It’s pretty much common knowledge by now that appearing on the cover of a magazine is something akin to the pride that goeth before the fall.  This makes perfect sense.  People and organizations are newsworthy as they reach the pinnacle of their powers, and once the pinnacle is reached, there is no other way to go than down.   For example, the last thing a college or pro football (of the American, oblong variety) team or player ever hopes is to get their team or themselves on the cover of Sports Illustrated, particularly just before a big game.  It is so commonly associated with a subsequent decline in fortunes, or a loss in the big game, until the phenomenon has come to be informally known as the Sports Illustrated Curse.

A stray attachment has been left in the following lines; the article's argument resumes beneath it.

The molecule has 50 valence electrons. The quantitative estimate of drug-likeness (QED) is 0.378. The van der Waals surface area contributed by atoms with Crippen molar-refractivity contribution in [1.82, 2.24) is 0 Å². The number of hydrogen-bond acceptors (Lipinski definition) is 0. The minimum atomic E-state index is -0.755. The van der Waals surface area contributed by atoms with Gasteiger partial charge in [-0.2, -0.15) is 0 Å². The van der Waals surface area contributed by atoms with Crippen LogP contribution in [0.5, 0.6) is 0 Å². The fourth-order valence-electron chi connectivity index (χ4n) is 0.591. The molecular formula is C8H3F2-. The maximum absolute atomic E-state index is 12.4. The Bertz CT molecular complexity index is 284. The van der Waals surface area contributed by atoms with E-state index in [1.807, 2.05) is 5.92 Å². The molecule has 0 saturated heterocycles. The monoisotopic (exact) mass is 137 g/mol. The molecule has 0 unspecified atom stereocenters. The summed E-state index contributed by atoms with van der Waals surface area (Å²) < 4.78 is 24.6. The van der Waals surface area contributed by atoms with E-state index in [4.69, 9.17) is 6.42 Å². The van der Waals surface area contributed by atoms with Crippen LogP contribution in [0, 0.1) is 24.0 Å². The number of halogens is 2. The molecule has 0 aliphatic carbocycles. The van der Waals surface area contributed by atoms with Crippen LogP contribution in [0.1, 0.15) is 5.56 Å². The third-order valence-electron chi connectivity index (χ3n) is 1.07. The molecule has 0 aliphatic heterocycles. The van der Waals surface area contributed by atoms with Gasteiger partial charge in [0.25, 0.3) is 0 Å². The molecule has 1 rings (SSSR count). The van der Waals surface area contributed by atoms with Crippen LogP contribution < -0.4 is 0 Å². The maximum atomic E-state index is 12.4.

I have been reading The Economist magazine (although it calls itself a newspaper) for the last six or so months.  I have had subscriptions off and on over the years, but had ditched all my periodicals for the internet a few years back, particularly getting rid of the outrageously expensive Wall Street Journal that I had religiously read for over two decades.  Why pay for information that can be had for free?  But my wife bought for me a subscription to The Economist last Christmas, and I have enjoyed reading it again, just as I always did before.  Though headquartered in London, the magazine has a global perspective, no doubt as a result of its birth during the salad days of an Empire upon which the sun never set.  I find the magazine’s perspective on the US particularly engaging, as it is far more objective and profoundly less jingoistic than the average US newspaper.  It can be a bit condescending at times.  I imagine that the writers would refer to the US as the “colonies” or something, if they thought they could get away with doing so.  But the sometimes condescending tone is small beer to the refreshing perspective, a bit like a modern-day de Tocqueville, it offers.